I think we can agree that the central issues at hand aren’t entirely about substance. We already know what life should be like at a general level. As an Anabaptist of sorts at a Catholic school, I would love to see greater movement towards reconciling a 1,000 year split. But all the informed Catholic and Orthodox people I know would love to see the split healed as well. The problem is we have yet to ‘discover’ reconciliation in friendship, and in friendship figure out what to do with the filioque.

The other issue is time—and the question is what kind of time. The funny thing about Nicaea I is that it didn’t matter much initially, or at least those who gathered at Nicaea seemed to think so. It is a bit of an understatement to say that written records were not a priority. In fact, the reason why we have the Nicene Creed written down is because the following ecumenical council, Constantinople I, wrote down the creed in the process of affirming Nicaea I. Therefore, here is to hopeful prayer for unplanned riches to develop in 2025, even if they won’t be seen for a long time.

Yet, there is also another sense of time other than the long game. Vatican II had its own odd twists and turns in between the first few sessions, but it still went far beyond the general assumption of just re-affirming Vatican I held by many going into Vatican II. Therefore, our own expectations for Nicaea 2025–if indeed the ‘plan’ is for more of a con-celebration of sorts rather than a new council–should nevertheless be open to the Spirit’s direction, perhaps including some measure of reconciliation that goes beyond what we imagined possible. Why shouldn’t there be a miracle at Nicaea in 2025?


Location, Location, Location

I’ve already heard some people dismiss the location for the 2025 gathering as unimportant, and what is really important are the talks themselves. Yet, I think the location of Nicaea matters a great deal. A Nicaea III, as an ecumenical council, would trump a Vatican III in terms of authoritative weight. “Well duh,” you might say, “thats what ecumenical means.” But a trip to Nicaea is also deeply fitting. Of course one shouldn’t forget the initial Patriarch churches in Jerusalem, Antioch, Constantinople, Alexandria, and Rome; and of course Vatican II was deeply important for the Catholics. However, Nicaea is not just an ecumenical home at the crossroads of Asia minor; it is also a kind of theological home. It was at Nicaea, in the first ecumenical council, that Christological reflection began to take shape leading to Trinity, and where, centuries later in the seventh and last ecumenical council, icons were determined to helpful rather than idolatrous.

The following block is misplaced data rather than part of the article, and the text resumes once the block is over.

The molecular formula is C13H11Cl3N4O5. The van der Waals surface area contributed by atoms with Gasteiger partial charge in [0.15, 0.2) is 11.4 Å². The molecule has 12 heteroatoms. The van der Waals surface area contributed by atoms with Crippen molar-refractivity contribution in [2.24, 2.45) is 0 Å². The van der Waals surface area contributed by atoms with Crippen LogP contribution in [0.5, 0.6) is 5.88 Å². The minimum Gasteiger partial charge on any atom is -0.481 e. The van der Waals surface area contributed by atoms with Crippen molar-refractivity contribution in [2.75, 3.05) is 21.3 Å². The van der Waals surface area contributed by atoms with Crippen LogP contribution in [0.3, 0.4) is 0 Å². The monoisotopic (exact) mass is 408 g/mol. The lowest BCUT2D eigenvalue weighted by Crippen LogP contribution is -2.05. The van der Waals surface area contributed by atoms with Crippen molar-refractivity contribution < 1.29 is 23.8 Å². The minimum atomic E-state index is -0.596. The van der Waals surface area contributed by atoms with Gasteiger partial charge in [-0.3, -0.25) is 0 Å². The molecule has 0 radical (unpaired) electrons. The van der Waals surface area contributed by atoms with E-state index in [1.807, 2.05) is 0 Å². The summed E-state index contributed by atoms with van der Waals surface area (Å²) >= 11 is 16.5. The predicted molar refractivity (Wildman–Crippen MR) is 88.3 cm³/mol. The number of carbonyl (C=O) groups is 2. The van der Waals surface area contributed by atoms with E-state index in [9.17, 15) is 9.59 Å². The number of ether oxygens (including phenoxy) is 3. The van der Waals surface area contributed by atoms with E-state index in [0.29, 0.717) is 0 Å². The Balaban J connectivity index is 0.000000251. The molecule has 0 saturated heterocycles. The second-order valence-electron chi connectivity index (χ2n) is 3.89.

capitalism, poverty

Langone, Wealth, Poverty

So Ken Langone, the billionaire founder of Home Depot and self-appointed speaker for other rich donors, is citing an anonymous donor who claims Pope Francis is alienating the rich by his talk about income disparity, the poor, and heres the kicker, that money isolates the rich from feeling compassion for the poor. Therefore, Langone is publicly noting the threat of an embargo on donations to the Catholic church (specifically concerning the restoration of St. Patricks cathedral, but does not appear limited to St. Patricks). Unfortunately Langone and others simply say that Francis was thinking about Argentina, not the US, and was mistranslated. Of course the embargo and redirection is just making Francis’s point; the depths and breadth of poverty in the US are not seen from the heights of a condo in a tower in Manhattan’s midtown. Langone and other donors, however, are not just proving the accuracy of Francis’s analysis but also Scripture. One should not forget that it is the riches of the rich man that make it difficult––as the camel through the eye of the needle––to enter the kingdom of God. So often we simply stop at the love of money as the root of many sins, but forget that wealth is still more subtle and dangerous. Wealth alienates (*cough*white flight*cough*), and capitalist wealth doubly so. But alienation sets us in a fundamental opposition to the interconnectedness of trinitarian life. Historically the Catholic church and many other denominations have often been guilty of alienation and the love of money. Pope Francis, like his name sake, represents the hope of renewal that also occurs in the history of Christianity: work to live with the poor, like Jesus; do not live apart from the poor.

biopolitics, capitalism, Foucault, Hegel, political theology, socialism, voyeurism

A Future Project for Political Theology

A problem with US pragmatism, especially US jurisprudence: changing the commodity form (e.g. vhs or cassette to digital or in this case, landline to wireless) somehow means the ‘rights’ of a previous form, like copyright or consumer ownerships, has to be reinstated in the new content form (e.g the Digital Millennium Copyright Act) because the previous rights do not seem to entirely transfer automatically.